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The release of Gowalla 3 software, initially only available for iPhones, comes with the soaring popularity of services that let people use smartphones to let friends know where they are and what they are doing.
Versions of the Gowalla application crafted for iPad tablet computers along with Blackberry, Android and other smartphones will be released in January.
“People love Gowalla but want to keep up with friends on Facebook and Foursquare,” Gowalla co-founder Josh Williams said in a preview of the new software.
“We are basically connecting all these disparate services to make it easy to share check-ins.”
New Gowalla features include being able to leave “notes” that friends receive only after checking in at a spot.
For example, one might check in at a restaurant to find a note from a friend recommending a dish or dessert. A loved one traveling abroad could find a note waiting for them at a foreign airport.
“I’m pumped about that,” Williams said of the note feature. “We don’t know what’s going to happen when we unleash it into the wild.”
The potential exists for it to evolve into being able to leave a gift card that a friend could redeem after checking in at a business, or let operators of establishments have deals waiting in messages for Gowalla users.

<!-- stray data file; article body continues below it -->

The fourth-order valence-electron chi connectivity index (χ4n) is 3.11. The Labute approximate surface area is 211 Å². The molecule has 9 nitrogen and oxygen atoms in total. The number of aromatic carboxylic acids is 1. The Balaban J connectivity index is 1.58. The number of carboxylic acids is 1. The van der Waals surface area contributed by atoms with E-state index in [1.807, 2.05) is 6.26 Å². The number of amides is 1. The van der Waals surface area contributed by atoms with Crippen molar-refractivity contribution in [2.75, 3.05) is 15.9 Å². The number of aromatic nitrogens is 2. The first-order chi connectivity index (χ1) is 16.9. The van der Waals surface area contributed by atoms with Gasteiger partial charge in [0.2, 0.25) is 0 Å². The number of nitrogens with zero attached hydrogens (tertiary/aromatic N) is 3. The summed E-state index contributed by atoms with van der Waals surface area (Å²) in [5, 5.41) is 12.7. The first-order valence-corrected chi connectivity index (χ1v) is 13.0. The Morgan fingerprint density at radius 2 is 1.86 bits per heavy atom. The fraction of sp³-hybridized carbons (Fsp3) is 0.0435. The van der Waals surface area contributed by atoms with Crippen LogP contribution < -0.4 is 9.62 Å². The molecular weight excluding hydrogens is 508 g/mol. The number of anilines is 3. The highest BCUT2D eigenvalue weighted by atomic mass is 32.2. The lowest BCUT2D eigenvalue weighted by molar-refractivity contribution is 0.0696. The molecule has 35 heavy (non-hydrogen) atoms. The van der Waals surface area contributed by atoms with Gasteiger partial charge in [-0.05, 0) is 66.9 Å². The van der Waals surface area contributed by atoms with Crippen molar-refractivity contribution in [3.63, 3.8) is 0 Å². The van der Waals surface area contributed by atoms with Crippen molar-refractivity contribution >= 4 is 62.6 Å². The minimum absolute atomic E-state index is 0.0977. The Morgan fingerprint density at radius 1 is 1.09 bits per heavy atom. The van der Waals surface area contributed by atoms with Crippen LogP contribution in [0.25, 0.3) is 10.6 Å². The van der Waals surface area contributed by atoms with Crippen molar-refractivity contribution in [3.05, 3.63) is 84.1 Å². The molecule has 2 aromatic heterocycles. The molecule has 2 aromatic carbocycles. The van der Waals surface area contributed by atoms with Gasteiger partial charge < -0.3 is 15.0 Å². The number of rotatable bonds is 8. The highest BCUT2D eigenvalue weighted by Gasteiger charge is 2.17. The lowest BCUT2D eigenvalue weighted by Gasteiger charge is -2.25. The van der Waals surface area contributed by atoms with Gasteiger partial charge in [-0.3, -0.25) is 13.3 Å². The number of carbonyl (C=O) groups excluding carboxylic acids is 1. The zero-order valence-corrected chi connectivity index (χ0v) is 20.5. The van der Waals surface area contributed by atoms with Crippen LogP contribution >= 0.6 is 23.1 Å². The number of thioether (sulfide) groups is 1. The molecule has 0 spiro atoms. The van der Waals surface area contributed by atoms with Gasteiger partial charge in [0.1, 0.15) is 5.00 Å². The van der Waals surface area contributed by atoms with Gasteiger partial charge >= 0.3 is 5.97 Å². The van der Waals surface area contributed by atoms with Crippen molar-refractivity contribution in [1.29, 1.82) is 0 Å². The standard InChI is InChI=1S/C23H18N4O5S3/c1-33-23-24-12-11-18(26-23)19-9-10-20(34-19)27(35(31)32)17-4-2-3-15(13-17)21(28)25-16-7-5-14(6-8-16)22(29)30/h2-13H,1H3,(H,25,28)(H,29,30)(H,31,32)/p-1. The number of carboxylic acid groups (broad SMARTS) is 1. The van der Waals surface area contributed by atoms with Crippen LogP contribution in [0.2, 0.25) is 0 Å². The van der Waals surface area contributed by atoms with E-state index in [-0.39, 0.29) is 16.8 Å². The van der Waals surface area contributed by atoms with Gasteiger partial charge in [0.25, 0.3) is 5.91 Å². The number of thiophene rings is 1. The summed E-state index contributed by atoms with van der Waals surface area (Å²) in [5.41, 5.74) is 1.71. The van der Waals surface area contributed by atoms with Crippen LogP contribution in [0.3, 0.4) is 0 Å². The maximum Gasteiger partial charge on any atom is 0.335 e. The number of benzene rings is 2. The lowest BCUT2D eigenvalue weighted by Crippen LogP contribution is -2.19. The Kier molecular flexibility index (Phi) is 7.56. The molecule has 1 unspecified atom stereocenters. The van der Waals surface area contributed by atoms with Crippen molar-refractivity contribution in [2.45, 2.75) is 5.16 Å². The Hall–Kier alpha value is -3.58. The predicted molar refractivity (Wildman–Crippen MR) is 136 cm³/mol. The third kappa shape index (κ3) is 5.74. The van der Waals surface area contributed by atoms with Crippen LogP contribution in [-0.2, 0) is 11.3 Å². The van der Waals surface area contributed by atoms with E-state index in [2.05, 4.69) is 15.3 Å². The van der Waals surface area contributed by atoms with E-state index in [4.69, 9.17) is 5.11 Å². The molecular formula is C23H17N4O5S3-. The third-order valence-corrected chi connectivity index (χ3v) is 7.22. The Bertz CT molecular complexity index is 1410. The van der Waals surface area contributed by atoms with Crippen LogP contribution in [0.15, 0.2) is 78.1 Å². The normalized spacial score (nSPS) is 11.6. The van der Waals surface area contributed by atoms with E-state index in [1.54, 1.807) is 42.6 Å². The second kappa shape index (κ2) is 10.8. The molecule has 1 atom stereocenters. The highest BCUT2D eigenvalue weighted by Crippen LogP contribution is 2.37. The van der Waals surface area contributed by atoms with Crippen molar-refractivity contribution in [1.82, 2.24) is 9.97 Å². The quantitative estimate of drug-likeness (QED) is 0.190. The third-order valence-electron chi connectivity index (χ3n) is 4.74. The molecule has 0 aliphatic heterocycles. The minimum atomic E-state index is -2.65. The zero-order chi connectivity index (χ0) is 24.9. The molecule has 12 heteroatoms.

Gowalla has attracted more than 600,000 users since a raw version of the service launched in early 2009 at a South by Southwest (SXSW) conference in the Texas city of Austin, where the Internet firm is located.
About 45 percent of Gowalla use is outside the United States, with much of that in Europe.
“We launched a little over a year and a half ago and it has been a whirlwind ever since,” Williams said.
“Foursquare went the gaming route. Facebook went with deals and coupons. Ours is a memory book and a guidebook mentality.”
Friends at Gowalla share pictures and comments from places they visit, earning creatively designed “passport stamps” along the way as souvenirs of adventures.
Last month, the Walt Disney Co. teamed with Gowalla to let people create virtual scrapbooks by “checking-in” at various spots throughout the entertainment giant’s theme parks.
Gowalla has also collaborated with US car maker Chevrolet, telecom titan AT&T and Toms Shoes.
Gowalla takes in “meaningful” revenue but has yet to make a profit, its co-founder said.
While Foursquare is a powerful contender and Facebook has the advantage of having more than 500 million members, it is too early to say how matters will play out in the location-based services arena, according to Williams.
“No one knows where it is going to now,” Williams said. “No one can lay claim to being the chosen leader. There is talk of one check-in to rule them all, but we haven’t seen it yet.”
The market is definitely going to grow with the booming popularity of smartphones that can signal their locations using satellites or telecom tower triangulation, according to Williams.
A “Deals” feature unveiled by Facebook last month promised to resonate with users and businesses by tapping into location-sensing features of mobile phones to connect people with bargains at local shops, restaurants or bars. – AFP